Page images
PDF
EPUB

Some close design, or turn of womankind.
To work in close design, by fraud or guile.

Join Thy pleaded reason.
Approv'd His pleaded reason.

Approved My pleaded reason.

Since wide he wander'd on the wat❜ry waste.
Wandering that watery desert.
Wander'd this barren waste.

Where on the flow'ry herb as soft he lay.
Soft on the flowery herb I found me laid.
In thick shelter of innum'rous boughs.
In this close dungeon of innumerous boughs.

The cool translucent springs.

The pure, translucent springs.

Thames' translucent wave.

Under the glassy, cool, translucent wave.

Ever-during shade.

Ever-during dark.

(Of eyesight in each case.)

Nor, till oblique he [Phoebus] slop'd his ev'ning ray.

Oft till the star that rose at evening bright

....

had sloped his westering wheel.

With sweet, reluctant, amorous delay.
And sweet, reluctant, amorous delay.

In shelter thick of horrid shade reclin'd.
In thick shelter of black shades imbower'd.
Dusk with horrid shades.

Our groans the rocks remurmur'd to the main.
Their moans The vales redoubled to the hills.

As huge in length extended lay the beast.
So stretch'd out huge in length the Arch-Fiend lay.
Darkness cover'd o'er The face of things.
[The moon] Shadowy sets off the face of things.
No more was seen the human form divine.
Not to me returns . . . or human face divine.
This said, and scornful turning from the shore
My haughty step, I stalk'd the valley o'er.
So spoke the wretch; but shunning farther fray,
Turn'd his proud step, and left them.
So saying, his proud step he scornful turn'd.
On his bloomy face

Youth smil'd celestial, with each op'ning grace.
In his face

Youth smiled celestial, and to every limb
Suitable grace diffused.

There seek the Theban Bard, depriv'd of sight;
Within, irradiate with prophetic light.
So much the rather thou, celestial Light,
Shine inward, and the mind through all her powers
Irradiate. [Of the blind Milton.]

Odyssey, v. 224.
P. L. i. 646.

Ib. v. 454-5.
Ib. vii. 307-8.
P. L. viii. 509-10.

Ib. v. 497.
P. L. xi. 779.
P. R. i. 354.

Ib. v. 597.

P. L. viii. 254.

Ib. v. 606.
Comus, 349.

Ib. vii. 231, x. 434.
Ib. xvii. 105.
On his Grotto, I.
Comus, 861.

Odyssey, vii. 306.

P. L. iii. 45; cf. vii. 206.

Ib. vii. 372.

Lycidas, 30-31.

Ib. ix. 32.
P. L. iv. 311.

Ib. ix. 219.
Comus, 62.

P. R. i. 296.

Ib. x. 60.

Piemont sonnet, 8–9.

Ib. x. 206.

P. L. i. 209.

Ib. x. 210-11, xiv. 510-11.

P. L. v. 43; cf. vii. 636.

Ib. x. 278.

P. L. iii. 41-4.

Ib. x. 325-6.

Ib. xvii. 304-5. P. L. iv. 536.

Ib. x. 331-2.

P. L. iii. 637-9.

Ib. x. 582-3.

P. L. iii. 51-3.

[blocks in formation]

1 Most of these parallels were collected before Mr. G. C. Macaulay's life of Thomson appeared, and a number of them are not in his list (pp. 141-5). I am indebted to him, however, for six of those given above; and I think, as he does, that "the winter evening's occupations (Winter, 424-655] are partly suggested by Milton, those of the student, who holds high converse with the mighty dead' by Il Penseroso, and those of the village and the city by L'Allegro" (p. 144), but it is hardly practicable to quote two hundred lines to prove it. I have taken nothing from Mr. J. E. Wells's article in Modern Language Notes, xxiv. 60-61, though perhaps I should have included "where cowslips hang The dewy head" (Spring, 448–9; cf. Lycidas, 147).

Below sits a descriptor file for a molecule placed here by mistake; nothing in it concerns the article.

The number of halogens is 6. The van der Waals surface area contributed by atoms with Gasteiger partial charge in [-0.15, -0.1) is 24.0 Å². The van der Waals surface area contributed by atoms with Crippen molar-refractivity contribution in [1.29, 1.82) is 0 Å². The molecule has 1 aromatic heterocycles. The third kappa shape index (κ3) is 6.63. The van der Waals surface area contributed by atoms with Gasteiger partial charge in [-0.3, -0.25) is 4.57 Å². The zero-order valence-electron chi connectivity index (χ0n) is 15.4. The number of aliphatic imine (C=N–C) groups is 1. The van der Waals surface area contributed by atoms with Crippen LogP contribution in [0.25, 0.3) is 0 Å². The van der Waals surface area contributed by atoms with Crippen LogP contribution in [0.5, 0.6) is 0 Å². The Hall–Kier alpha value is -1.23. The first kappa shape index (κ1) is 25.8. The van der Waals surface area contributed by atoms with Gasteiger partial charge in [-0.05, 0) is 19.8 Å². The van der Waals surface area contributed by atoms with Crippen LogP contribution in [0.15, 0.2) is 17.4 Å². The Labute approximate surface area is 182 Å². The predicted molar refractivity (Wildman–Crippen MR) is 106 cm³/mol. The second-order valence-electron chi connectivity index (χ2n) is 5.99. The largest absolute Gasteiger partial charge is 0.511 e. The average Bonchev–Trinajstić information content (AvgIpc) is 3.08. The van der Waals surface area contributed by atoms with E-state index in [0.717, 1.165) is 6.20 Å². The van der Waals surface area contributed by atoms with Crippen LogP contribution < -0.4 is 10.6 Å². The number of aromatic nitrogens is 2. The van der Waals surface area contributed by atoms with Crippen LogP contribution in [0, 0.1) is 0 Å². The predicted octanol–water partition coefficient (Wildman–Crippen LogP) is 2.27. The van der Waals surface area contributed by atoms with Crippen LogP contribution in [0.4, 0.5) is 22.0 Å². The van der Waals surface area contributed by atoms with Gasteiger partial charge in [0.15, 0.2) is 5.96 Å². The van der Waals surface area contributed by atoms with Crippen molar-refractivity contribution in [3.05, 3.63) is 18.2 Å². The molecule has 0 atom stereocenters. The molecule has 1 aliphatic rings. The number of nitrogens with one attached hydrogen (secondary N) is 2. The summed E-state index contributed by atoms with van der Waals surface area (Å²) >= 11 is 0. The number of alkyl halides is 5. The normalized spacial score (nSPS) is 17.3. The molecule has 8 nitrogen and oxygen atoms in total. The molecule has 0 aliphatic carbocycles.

[blocks in formation]

The winding vale its lavish stores, Irriguous, spreads. Ib. 494-5.

[blocks in formation]

With woods o'erhung, and shagged with mossy rocks. Spring, 910.

[blocks in formation]

Ancient seats, with venerable oaks Embosomed high. Liberty, v. 52-3.

[blocks in formation]

Prime cheerer, Light!

Ib. 90-96.

[blocks in formation]

In unessential gloom; and thou, O Sun! . . . in whom ...

Shines out thy Maker! may I sing of thee?

How shall I then attempt to sing of Him

Who, Light Himself, in uncreated light

Invested deep, dwells awfully retired.

Hail, holy Light, offspring of Heaven first-born!

Ib. 175-7.

Or of the Eternal coeternal beam

May I express thee unblamed? since God is light,

And never but in unapproached light
Dwelt from eternity, dwelt then in thee,
Bright effluence of bright essence increate!
Unessential Night.

While, round thy beaming car,
High-seen, the Seasons lead, in sprightly dance
Harmonious knit, the rosy-fingered hours.
[The moon] Leads on the gentle hours.
Thy graces they, knit in harmonious dance.
While universal Pan,

Knit with the Graces and the Hours in dance,
Led on the eternal Spring.

The unfruitful rock itself, impregned by thee.
When he [Jupiter] impregns the clouds.

Half in a blush of clustering roses lost.
Half spied, so thick the roses bushing round.

P. L. iii. 1-6.
P. L. ii. 439.

Ib. 120-22.
Spring, 1037.
Liberty, v. 684.

P. L. iv. 266-8.

Summer, 140.
P. L. iv. 500.

Ib. 205.
P. L. ix. 426.

("Blushing" is the reading of the 1720 text.)

On the mingling boughs they sit embowered.
Oh! bear me then to vast embowering shades.
In thick shelter of black shades imbower'd.
The Etrurian shades High over-arch'd embower.

The scenes where ancient bards...
Conversed with angels and immortal forms,
On gracious errands bent-to save the fall

Of virtue struggling on the brink of vice.

Ib. 228.
Autumn, 1030.
Comus, 62.

P. L. i. 3034.

Summer, 523-7.

(Perhaps suggested by the visit of Raphael to warn Adam and Eve: P. L., book v.)

Here frequent, at the visionary hour,

When musing midnight reigns or silent noon,
Angelic harps are in full concert heard,

And voices chaunting from the wood-crown'd hill,

The deepening dale, or inmost sylvan glade.

How often, from the sleep

Of echoing hill or thicket, have we heard
Celestial voices to the midnight air...
With heavenly touch of instrumental sounds
In full harmonic number join'd.

Where the bee... loads his little thigh.
While the bee with honied thigh.

Ib. 556-60.

P. L. iv. 680-87.

Ib. 626-8.
Penseroso, 142.

[blocks in formation]
« PreviousContinue »